A Literary Criticism of Horace’s Epode 4

Horace Epode 4:

Lupis et agnis quanta Sortito obtigit,
tecum mihi discordia est,
Hibericis peruste funibus latus
et crura dura compede.
licet superbus ambules pecunia,
fortuna non mutat genus.
videsne, sacram metiente te viam
cum bis trium ulnarum toga,
ut ora vertat huc et huc euntium
liberrima indignatio?
‘sectus flagellis hic triumviralibus
praeconis ad fastidium
arat Falerni mille fundi iugera
et Appiam mannis terit
sedilibusque magnus in primis eques
Othone contempto sedet.
quid attinet tot ora navium gravi
rostrata duci pondere
contra latrones atque servilem manum
hoc, hoc tribuno militum?’

Analysis:

The subject of this poem is a parvenu, a freed slave who has subsequently acquired great wealth and is now ‘flaunting’ it around. The tone of the poem appears to be one of indignation, an attack on such people overstepping their station.

The first theme to note is that Horace could be advocating a hierarchical society, in which slaves, freedmen and citizens know their place. In antiquity, the slave had relatively few (if any) rights, the freedman slightly more, and a citizen the most. The parvenu has been subjected to the ‘Spanish lash’ and ‘iron fetters’, and yet now his ‘mules scour the apian way’, Horace’s tone is more indignant, ending the poem with the implication that such an elevation from slave to wealthy man is an insult to Roman society. He also brings anonymous members of society into the poem to enforce his view. The passers-by displaying ‘unrestrained indignation’ could well be telling of a general social consensus voiced by Horace; that no-one likes someone overstepping their breeding. It is interesting to consider that the child of a freedman has as many rights as a citizen, so Horace could have taken issue with a freedman showing such tenacity, but were he to have children, such behaviour would be more befitting of their ‘breeding’.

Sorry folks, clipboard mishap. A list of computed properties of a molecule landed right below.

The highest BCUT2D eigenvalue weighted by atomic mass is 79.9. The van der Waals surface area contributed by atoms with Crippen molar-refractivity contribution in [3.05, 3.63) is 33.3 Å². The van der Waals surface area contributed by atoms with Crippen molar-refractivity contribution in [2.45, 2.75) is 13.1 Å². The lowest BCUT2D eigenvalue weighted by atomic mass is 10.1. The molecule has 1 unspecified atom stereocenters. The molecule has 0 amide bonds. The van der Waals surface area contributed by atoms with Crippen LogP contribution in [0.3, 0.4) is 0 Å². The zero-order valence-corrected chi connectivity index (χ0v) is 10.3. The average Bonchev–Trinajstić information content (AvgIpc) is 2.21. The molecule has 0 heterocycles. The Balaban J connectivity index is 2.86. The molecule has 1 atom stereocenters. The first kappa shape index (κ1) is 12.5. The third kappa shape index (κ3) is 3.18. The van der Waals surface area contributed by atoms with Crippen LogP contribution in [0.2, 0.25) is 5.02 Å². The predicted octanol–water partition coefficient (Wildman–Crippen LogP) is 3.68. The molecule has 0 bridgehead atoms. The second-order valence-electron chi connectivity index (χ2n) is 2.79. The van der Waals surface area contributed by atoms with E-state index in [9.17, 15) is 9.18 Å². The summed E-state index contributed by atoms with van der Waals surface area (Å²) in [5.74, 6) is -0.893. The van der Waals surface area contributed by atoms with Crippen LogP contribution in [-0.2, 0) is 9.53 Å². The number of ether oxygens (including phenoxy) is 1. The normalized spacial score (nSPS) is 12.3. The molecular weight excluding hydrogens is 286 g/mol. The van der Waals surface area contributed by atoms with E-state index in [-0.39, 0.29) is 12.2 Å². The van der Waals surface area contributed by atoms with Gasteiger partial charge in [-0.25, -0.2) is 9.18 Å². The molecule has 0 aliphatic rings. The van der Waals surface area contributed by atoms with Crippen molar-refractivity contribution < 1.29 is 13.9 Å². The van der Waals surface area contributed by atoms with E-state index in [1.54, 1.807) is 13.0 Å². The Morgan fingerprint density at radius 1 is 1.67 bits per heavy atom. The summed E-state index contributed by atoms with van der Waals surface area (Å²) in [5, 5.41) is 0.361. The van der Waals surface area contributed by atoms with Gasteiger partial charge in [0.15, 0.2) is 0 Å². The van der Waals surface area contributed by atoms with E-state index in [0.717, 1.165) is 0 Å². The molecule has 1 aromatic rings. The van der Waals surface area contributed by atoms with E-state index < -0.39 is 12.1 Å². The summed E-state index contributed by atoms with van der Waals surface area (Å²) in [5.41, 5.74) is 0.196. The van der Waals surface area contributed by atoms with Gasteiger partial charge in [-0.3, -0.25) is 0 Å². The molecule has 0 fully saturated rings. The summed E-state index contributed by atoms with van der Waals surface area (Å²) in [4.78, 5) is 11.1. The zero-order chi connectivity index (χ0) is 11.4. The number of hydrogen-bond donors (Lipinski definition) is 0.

Though it is possible that merely the rise in social status is an insult, it could also be an attack on the arrogance of those with wealth. By making the wealthy man in question an ex-slave, Horace avoids offending outright the wealthy equestrians and patricians for whom the poem could be just as much intended. His description of the parvenu suggests a flaunting of wealth – an absurdly wide toga; strutting; pride – wealth doesn’t have to induce these things. Horace could be reminding the audience to maintain a degree of humility, not to succumb to the social degeneration that afflicted Roman society in the wake of spoils of war. There was much admiration for the first Romans and their frugal living, and writers such as Livy made clear a dissatisfaction with contemporary morals.

Therefore, the poem is open to interpretation, but the two most likely conclusions to draw from it are that Horace frowned upon excessive pride, and that there was enough stigma surrounding the success of freedmen for Horace to make a poem out of it.

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